Must Reads

National Arts Strategies

Selected readings for arts and culture leaders from National Arts Strategies and the Getty Leadership Institute

 

Strategy-Themed Readings

Mission Impact: Breakthrough Strategies for Nonprofits

Robert M. Sheehan, (New Jersey: Wiley, 2010), “Chapter 1,” pp. 1-15.

In order to discuss strategy intelligently in the nonprofit sector, we must first understand what nonprofit strategy is and how it compares with that of the for-profit sector. Both sectors may have overlapping goals, but their primary concerns differ greatly. Performance for nonprofits means achieving the mission. Their for-profit counterparts exist to make a profit. This difference has a profound impact on how strategies for the two sectors are crafted.

This chapter from Sheehan’s book Mission Impact provides two important pieces of information: a reinforcement of the notion of nonprofit organizations’ role in society and a definition of what strategy means for those organizations. Sheehan writes in a simple and straightforward manner, citing preceding publications on the subject. We consider this to be a contemporary classic, as its recent publication date belies its timeless lessons on leadership. You may need to order this one from an online seller or university bookstore because it has limited availability in public libraries.

It is enlightening for leaders to revisit this foundational subject in order to refocus the organization on its core reason for existence: its mission. Sheehan argues against other proposed measures of performance, such as the goal approach or internal process approach. Many other elements such as programs, personnel and finance are important to consider, but these are all means to achieving the desired outcome of mission fulfillment—the unique premise of the nonprofit sector.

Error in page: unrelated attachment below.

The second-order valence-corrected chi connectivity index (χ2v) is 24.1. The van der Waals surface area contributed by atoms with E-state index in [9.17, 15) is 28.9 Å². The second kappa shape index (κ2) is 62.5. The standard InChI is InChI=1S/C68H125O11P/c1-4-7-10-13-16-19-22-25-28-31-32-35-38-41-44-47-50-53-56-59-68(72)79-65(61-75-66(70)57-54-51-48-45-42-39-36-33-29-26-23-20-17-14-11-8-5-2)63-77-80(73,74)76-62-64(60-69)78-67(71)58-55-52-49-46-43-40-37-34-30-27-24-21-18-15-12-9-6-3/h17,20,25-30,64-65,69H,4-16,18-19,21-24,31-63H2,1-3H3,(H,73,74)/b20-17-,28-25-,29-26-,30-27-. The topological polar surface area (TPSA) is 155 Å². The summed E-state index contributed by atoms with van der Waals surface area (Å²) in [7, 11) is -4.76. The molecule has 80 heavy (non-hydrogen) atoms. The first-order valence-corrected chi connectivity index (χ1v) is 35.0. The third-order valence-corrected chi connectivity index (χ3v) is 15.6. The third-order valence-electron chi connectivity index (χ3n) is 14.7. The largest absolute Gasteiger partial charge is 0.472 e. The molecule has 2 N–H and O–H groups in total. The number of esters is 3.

Available online »

 

Connective Leadership: Managing in a Changing World

Jean Lipman-Blumen, (New York: Oxford University Press, 2000), Originally published as The Connective Edge: Leading in an Interdependent World (San Francisco: Jossey-Bass, 1996), “New World, New Leadership,” pp. 3-27, “The Connective Organization, Matching Leadership and Organizational Styles,” pp. 257-285.

The environment shared by for-profits and nonprofits has remarkable similarities: a global economy afflicted with major uncertainties; collaboration among competitors such as Apple and IBM; and much troubled leadership models, e.g., command and control, manipulative and Machiavellian and “nice guy – team leaders,” as Lipman-Blumen suggests. She argues that two antithetical forces, interdependence and diversity, are generating tensions that will fundamentally change the conditions under which leaders must lead and that to succeed in this dramatically altered environment where inclusion is critical and connection is inevitable, we need a new kind of leadership. Connective Leadership describes that new leadership as “one that is more politically savvy and instrumental, yet more ethical, authentic, accountable, and, particularly, more ennobling.”

Three research streams inform this work. Lipman-Blumen has done qualitative research—mostly interviews with leaders from the for-profit and the nonprofit sectors. The second research stream involves historical, biographical and autobiographical sources. The third is quantitative, based on two instruments: the Achieving Styles Inventory and the Organizational Achieving Styles Inventory. The author uses more than five thousand cases collected and analyzed since 1984. Lipman-Blumen’s perspectives also draw on a wide range of her consulting experience in government, business and the social sector. Part One examines the origins and evolution of the human need for leadership. Part Two presents the Connective Leadership Model in detail. Part Three explores the empirical organizational results and the philosophical implications of the Model.

Available online »